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Ja Rule’s music festival disaster is a good reminder not to trust Instagram sponcon

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If it looks too good to be true...

fyre-fest

If you’ve been on Twitter the past couple of hours, you may have heard of something called Fyre Fest, and you may have heard that it’s already a disaster, even though it technically wasn’t supposed to start until today. The music festival, which was billed as a luxury experience in the Bahamas, has been “fully postponed,” which is fancy festival speak for “canceled.” The ticket holders who made it to the fest are currently stranded on the island of Exuma, living in what some have called a “tent city.” Others never even left Miami. The festival’s website is currently just a placeholder for an apology letter.

Fyre Fest was the brainchild of Fyre Media, a startup owned by Ja Rule and Billy MacFarland. Tickets reportedly cost between $450 and $12,000 dollars, and the Bahamas Ministry of Tourism was coordinating with the festival to provide catering, Jet Skis, and transportation via yacht. Now guests are apparently signing pieces of computer paper hoping to get refunds.

It’s not clear exactly how many people bought tickets Fyre Fest. The festival organizers barely did any promotion (its official Twitter account only features eight tweets, the first of which was sent last night, once things started going wrong). Instead, Fyre Fest relied almost entirely on popular Instagrammers and models to spread the word.

In Vanity Fair, Kenzie Bryant writes:

To announce a festival without name recognition or a finalized lineup, McFarland and Ja Rule personally invited 400 influencers in various sectors. Their only job, besides attending the festival when it came time, was to post an orange square (orange like fire) to Instagram at a certain time on on a certain day in December, announcing Fyre Festival to the public.

Bryant notes that these “influencers” included professional surfers, DJs, and a bunch of models — almost all of whom seem to have deleted the Fyre Fest announcement from their Instagram pages.

Back in December, a group of supermodels including Bella Hadid, Emily Ratajkowski, and Hailey Baldwin posted snapshots of a photoshoot for Fyre Fest shot in the Bahamas. Ratajkowski was, according to Vanity Fair, the only one who labeled the post with the hashtag #ad, although she has also since deleted the photo.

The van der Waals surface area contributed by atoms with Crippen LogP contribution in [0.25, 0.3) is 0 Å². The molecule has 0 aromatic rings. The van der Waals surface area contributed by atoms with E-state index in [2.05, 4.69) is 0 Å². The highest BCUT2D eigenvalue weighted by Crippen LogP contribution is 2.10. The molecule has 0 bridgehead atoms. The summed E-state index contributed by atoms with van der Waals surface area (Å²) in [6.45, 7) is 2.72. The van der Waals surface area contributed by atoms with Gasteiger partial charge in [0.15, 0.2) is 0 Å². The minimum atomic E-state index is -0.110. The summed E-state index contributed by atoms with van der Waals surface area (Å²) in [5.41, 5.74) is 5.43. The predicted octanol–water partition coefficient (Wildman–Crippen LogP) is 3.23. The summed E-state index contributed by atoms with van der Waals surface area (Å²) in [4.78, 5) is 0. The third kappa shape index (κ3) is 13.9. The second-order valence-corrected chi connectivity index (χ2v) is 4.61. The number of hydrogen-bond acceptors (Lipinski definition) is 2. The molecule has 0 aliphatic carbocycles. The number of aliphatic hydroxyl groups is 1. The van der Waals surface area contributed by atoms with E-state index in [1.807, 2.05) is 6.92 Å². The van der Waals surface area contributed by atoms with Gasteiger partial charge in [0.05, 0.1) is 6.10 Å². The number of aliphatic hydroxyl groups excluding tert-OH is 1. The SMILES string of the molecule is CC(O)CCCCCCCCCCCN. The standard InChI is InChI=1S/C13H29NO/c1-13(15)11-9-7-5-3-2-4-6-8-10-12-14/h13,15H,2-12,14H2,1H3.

Heaven

A post shared by Bella Hadid (@bellahadid) on

Obviously the festival’s untimely end is a result of poor management, planning, and probably a bunch of other things, but it’s also a good reminder that Instagram is still full of sponsored content (“sponcon”) — and the impossibility of constant oversight means it’s often not labeled as such.

Last year the Federal Trade Commission claimed it was going to get tougher on celebrities who posted sponsored content. The FTC said that the hashtag #ad worked as a disclaimer only if it appeared at the beginning of a caption, and that #sp and #spon were not sufficient, according to Bloomberg. But many sponsored posts are still not properly labeled. Just last week the FTC said it sent warnings to 90 “influencers and marketers” about disclosing sponsored content. In the announcement, the FTC called out Bella Hadid, Rihanna, and Michael Phelps as examples of celebs who had failed to properly disclose.

Of course, an unlabeled fit tea ad probably won’t get you stranded on an island, and this isn’t the first time a poorly organized event has spun out of control, but Fyre Fest organizers appear to have spent more time wooing influencers than actually planning anything.

And the repercussions of that could be more than just a bad reputation for Fyre Media. One Twitter user who has already nabbed the handle @FyreFraud is now threatening a lawsuit, saying they “know where the bodies are buried.” At least some of those bodies might be on Instagram, if a few rogue influencers failed to delete.